“The brotherhood has gotten so much closer because of them,” Robinson says. “The bench brings extreme energy every day. They work extremely hard in practice, and that’s a side that people don’t really understand. They’re just on the bench because they go to school here with guys that work really hard as well. If they would have gone to other schools, they would definitely be playing and possibly even starting.”
Seaborn, who played briefly at Deion Sanders’s Prime Prep Academy in Dallas, is friends with NBA rookie Emmanuel Mudiay and former Baylor star Isaiah Austin, and they have helped make Monmouth’s bench famous in NBA circles.
“[My family and friends] tell me the bench is their favorite part of the team,” Seaborn says. “A lot of people will call me, say ‘good game,’ and then go straight into talking about the bench. I like it. I love them getting the credit for the work they do every day.”
The celebrations actually began last season. During one game, Greg Noack spontaneously decided to act as a bull, holding the three-signs as horns and running toward Pillari, who was holding a towel. The rest have been created collectively, but they didn’t gain widespread attention until after the Notre Dame game on Thanksgiving at the Advocare tournament in Orlando. After the 70–68 win, cameras caught Daniel Pillari “feasting” on an air Thanksgiving dinner. As the Hawks continued their tournament run, the bench held mandatory meetings each night after team meal and scouting session. Being late is a serious offense, but no one has erred yet, so no punishment has been established. “Maybe you’ll have to play some minutes,” Daniel Pillari says.
Among the Hawks, The Revival, in which Robinson resuscitates Pillari after an apparent heart attack, is the favorite. The best performance goes to Tyler Robinson in Superheroes, in which he plays Katniss Everdeen of The Hunger Games franchise. “Tyler kills it in that one,” Pillari says. “He had the perfect form getting those arrows out of the quiver.” Plans for new celebrations are kept closely guarded, but Daniel and Louie Pillari hinted that inspirations for future choreographies include Drake’s “Hotline Bling” and something from the Renaissance era.
As reporters have poured onto campus, Rice has reminded his players that being themselves got them all this attention and that nothing needs to change now that they have it. Rice’s solution for continued success is simply to stay the course. He believes the bench is a critical aspect to that success, and even chastised the group for its low energy during a timeout in a 96–86 loss at Canisius on Dec. 4.
Of course, all the success has come with some unintended consequences. Broadcasts often go to split screens now while Monmouth is on offense, which means Rice spends a lot more time on camera. Against USC, his mother caught him saying the f-word and called him after the game to complain. And the NCAA responded to an anonymous complaint about the bench but ultimately ruled that the players weren’t violating any regulations.
“We don’t aim to make it about the other team or go on the court,” Daniel Pillari says. “What would we have done wrong? It’s clean, family fun. It reminds people what college basketball is all about. We’re not getting paid. We’re just having fun out here.”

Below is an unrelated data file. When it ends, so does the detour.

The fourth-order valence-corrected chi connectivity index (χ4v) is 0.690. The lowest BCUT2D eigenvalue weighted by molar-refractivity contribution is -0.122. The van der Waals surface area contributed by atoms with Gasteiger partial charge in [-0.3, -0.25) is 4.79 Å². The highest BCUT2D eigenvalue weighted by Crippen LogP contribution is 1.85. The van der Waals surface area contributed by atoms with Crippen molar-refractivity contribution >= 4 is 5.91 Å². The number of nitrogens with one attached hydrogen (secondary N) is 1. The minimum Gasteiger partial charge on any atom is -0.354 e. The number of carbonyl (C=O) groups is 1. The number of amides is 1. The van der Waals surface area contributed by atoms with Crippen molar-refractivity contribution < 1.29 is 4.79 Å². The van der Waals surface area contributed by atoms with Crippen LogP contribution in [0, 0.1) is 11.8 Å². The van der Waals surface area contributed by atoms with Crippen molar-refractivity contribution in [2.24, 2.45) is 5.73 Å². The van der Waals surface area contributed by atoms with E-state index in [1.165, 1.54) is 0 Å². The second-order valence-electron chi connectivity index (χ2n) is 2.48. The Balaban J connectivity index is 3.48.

At home, the Hawks are beloved: Sunday’s 73–54 win over Wagner came before a crowd of 3,911, their first sellout since last Dec. 28, when they hosted the Big Ten’s Rutgers. In that game, many in the crowd came to see the Scarlet Knights. On Sunday, all eyes were on the home team.
And across the country, the reaction has been overwhelmingly positive. Perhaps if Duke’s or Kansas’s benches behaved like this, it would warrant a critical discussion on First Take, but for now, the country has embraced the small school from New Jersey. “I think people would be upset if it was UNC,” Rice says. “They’d say they’re being cocky. They give us a benefit because we’re the underdog. People are talking about us without even being able to pronounce our school’s name.”
They’re also beginning to bestow on the Hawks one of college basketball’s best honors.
“People are already calling us Cinderella,” Pilari says.
Talking about March Madness all season long is unavoidable in college basketball. For these Hawks, the NCAA tournament isn’t an unattainable dream. They seem built for sustained success with an efficient defense and a balanced offense. Although three-point shooting is a major part of their offense—30.7% of their shots come from behind the arc, and they hit 37% of those attempts—they’re more dependent on drawing fouls and converting their free throws. At 81.6%, they’re the fourth best team in the country from the charity stripe. And with a 15.4% turnover rate, they’re the 35th best team at holding on to the ball.
Since its inception in 1984, the MAAC has only three times put more than one team into the NCAA tournament. The Hawks have three losses, but all were on the road or at neutral sites, and two were against kenpom.com top-40 teams. The three top-40 wins at the very least balance the ledger, and have players believing an at-large bid is possible even if they slip up in the conference tournament. “I don’t want to be known as a Cinderella team because we’ve already beaten good teams,” Seaborn says. “I’d rather be the 5-seed than the 12. I want to end Cinderella’s run.”
They may not fulfill that ambition, but in the next four months, the Hawks should have no shortage of reasons—or ways—to celebrate.